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Jim Corbett - Biography

Jim Corbett - Biography

Jim Corbett National Park

Edward James Corbett was born 25th July 1875 of English ancestry in Nainital districts of Uttarakhand. He grew up spending much of his childhood exploring the wilderness that exists around. Jim Corbett lived his life amidst dense jungle and developed a deep knowledge of the way. Sir Jim Corbett spent his major part of his life at Gurney House (located in Nainital) with his large family, his mother Mary Jane Corbett and his sister Margaret Winfred Corbett, fondly called Maggie. Over the years he became a good hunter as well as wonderful naturalist. He was blessed with the excellent observation, fleet- footed and great stamina. He was so intelligent and active that he could read the signs of the forest and movement of wildlife as put all senses on (sight, hearing and smelling) while moving in the forests. He has a record of killing 19 tigers and 14 leopards. He was also a pioneer conservationist and played a key role in the establishment of present Jim Corbett National Park. He led a confirmed bachelor life and remained an active member of many wildlife preservation organizations and helped in conserving these natural resources. The fable of Edward Jim Corbett is still persisting in the minds and hearts of the people of Garhwal and Kumaon. People all over the world know Jim Corbett from his fabulous writings as a famous hunter who later became the adversary of many notorious man-eaters.

He spent his summers at Gurnee House in Nainital while in winters he went down to Kaladhungi in the tarai jungles. It was here he was taught how to fire a gun by his eldest brother, to. Their bungalow in Kaladhungi was inside a dense forest in which a large variety of plants and animals found refuge. The abundance of wildlife in Nainital those days can be gauged from the fact that Jim spotted tigers and leopards within a six and a half-kilometer radius of the temple of the goddess Naini. As a result of living in such exotic and beautiful surroundings he developed a spontaneous affinity with nature.

At the tender age of ten he found himself addicted to hunting, he had shot his first leopard and would just pick up and train his gun on any wild animal he encountered in the Jungle. When he was eighteen he joined the railways at Mokama Ghat in Bihar working as fuel inspector and assistant station master. He then became a labour contractor.

When the World War I broke in 1914, he took a batch of five hundred Kumaon labourers to France. He was good at recruiting and organizing labour and was able to make them work for him willingly. He also helped the British government by training allied soldiers in jungle warfare, he then hold the rank of lieutenant colonel. In 1920 after his health broke down he resigned from the job and returned to Nainital and for the next twenty-four years he served as an elected member of the Nainital municipal Board.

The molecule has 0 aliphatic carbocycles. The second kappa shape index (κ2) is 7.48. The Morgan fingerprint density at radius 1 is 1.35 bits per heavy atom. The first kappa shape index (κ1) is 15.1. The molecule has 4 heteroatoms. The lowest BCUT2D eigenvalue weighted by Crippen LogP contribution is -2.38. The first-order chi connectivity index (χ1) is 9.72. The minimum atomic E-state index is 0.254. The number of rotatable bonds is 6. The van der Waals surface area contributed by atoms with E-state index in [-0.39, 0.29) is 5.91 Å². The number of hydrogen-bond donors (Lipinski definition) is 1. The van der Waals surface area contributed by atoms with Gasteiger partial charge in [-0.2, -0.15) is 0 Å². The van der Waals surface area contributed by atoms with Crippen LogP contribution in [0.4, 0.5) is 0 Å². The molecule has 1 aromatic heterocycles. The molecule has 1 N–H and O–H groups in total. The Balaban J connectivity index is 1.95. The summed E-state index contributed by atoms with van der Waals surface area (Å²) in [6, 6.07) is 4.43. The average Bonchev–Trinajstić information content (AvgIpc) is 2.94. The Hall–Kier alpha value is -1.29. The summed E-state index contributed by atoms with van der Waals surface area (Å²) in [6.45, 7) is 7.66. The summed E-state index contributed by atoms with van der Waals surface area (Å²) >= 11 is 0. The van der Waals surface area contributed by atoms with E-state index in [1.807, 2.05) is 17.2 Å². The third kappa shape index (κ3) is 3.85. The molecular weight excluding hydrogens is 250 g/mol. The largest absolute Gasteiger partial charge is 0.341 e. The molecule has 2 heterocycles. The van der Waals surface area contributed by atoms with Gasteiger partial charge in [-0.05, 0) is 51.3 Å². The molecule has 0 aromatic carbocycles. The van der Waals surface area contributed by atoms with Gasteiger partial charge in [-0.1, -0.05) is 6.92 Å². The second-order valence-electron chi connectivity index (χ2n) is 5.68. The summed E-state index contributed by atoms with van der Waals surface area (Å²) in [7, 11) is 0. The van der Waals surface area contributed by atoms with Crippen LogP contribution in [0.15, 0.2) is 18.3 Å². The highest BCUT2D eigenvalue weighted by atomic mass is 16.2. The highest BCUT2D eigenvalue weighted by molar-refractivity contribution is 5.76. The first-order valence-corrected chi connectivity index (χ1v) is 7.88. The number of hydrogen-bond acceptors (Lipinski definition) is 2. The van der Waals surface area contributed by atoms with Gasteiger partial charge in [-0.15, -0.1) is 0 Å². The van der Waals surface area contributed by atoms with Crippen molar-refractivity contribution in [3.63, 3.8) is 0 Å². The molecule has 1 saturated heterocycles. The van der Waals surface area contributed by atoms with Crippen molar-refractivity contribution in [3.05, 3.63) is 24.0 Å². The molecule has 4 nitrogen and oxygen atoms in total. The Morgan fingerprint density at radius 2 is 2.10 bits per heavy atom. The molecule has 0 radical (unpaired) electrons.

While serving in the railways at Mokama Ghat, he would spend his holidays at Kaladhungi. Shikar of course would claim most of his time, He had bagged two man eaters, a feat which made his name a house hold name in the far flung areas and long before he was known as a skilled jungle man leading Shikar parties for the dignitaries. It was during one such Shikar parties with three army officers the turning point came in the life of Jim - One a Shikar party somewhere in northern India they came upon a lake with thousands of water fowls. They were delighted to see the sight and shots rang echoing in the entire valley. In a matter of minutes their count stood at three hundred waterfowls. Jim could not stomach this sacrilege. From that day he developed an aversion to this type of Shikar. And while his friends were overjoyed Jim vowed never to kill a beast without a reason. After he had killed a man-eater known as the Kuara of Pawalgadh in the mid thirties he gave up Shikar as a sport. There after he shot only those tigers which had turned man-eaters or cattle lifters.

Jim considered it his duty to kill such dangerous animals, a duty he carried out faithfully till his last days. E killed his last man-eater when he was well past sixty In those days the terror of Man-eaters loomed heavy on the regions of Kumaon and Garhwal and Jim was the only man who had the guts to take on and kill such bloodthirsty beasts, endowed as he was with his superlative skills required for the job he killed man-eaters in their den, in open grassland, in dense forest and on rocky slopes. Some of his most famous encounters are published in his six books of which the man-eaters of Kumaon and The Man Eating Leopard of Rudra Prayag are well renowned.?

After World War II he settled in Kenya with his sister Maggie. It was there that at the ripe age of eighty he passed away leaving behind a legacy which still reverberate in the valleys of Kumaon and Garhwal. In all his years serving the cause of wildlife preservation and later deliverer of peace and tranquility in the man eater infested regions of Kumaon and Garhwal Jim became inherent with the wildlife conservation and the Indian Government in 1956 renamed the park - Jim Corbett National Park in honour of Jim Corbett the powerful missionary for wildlife preservation in India. A fitting tribute to the White Saint.?


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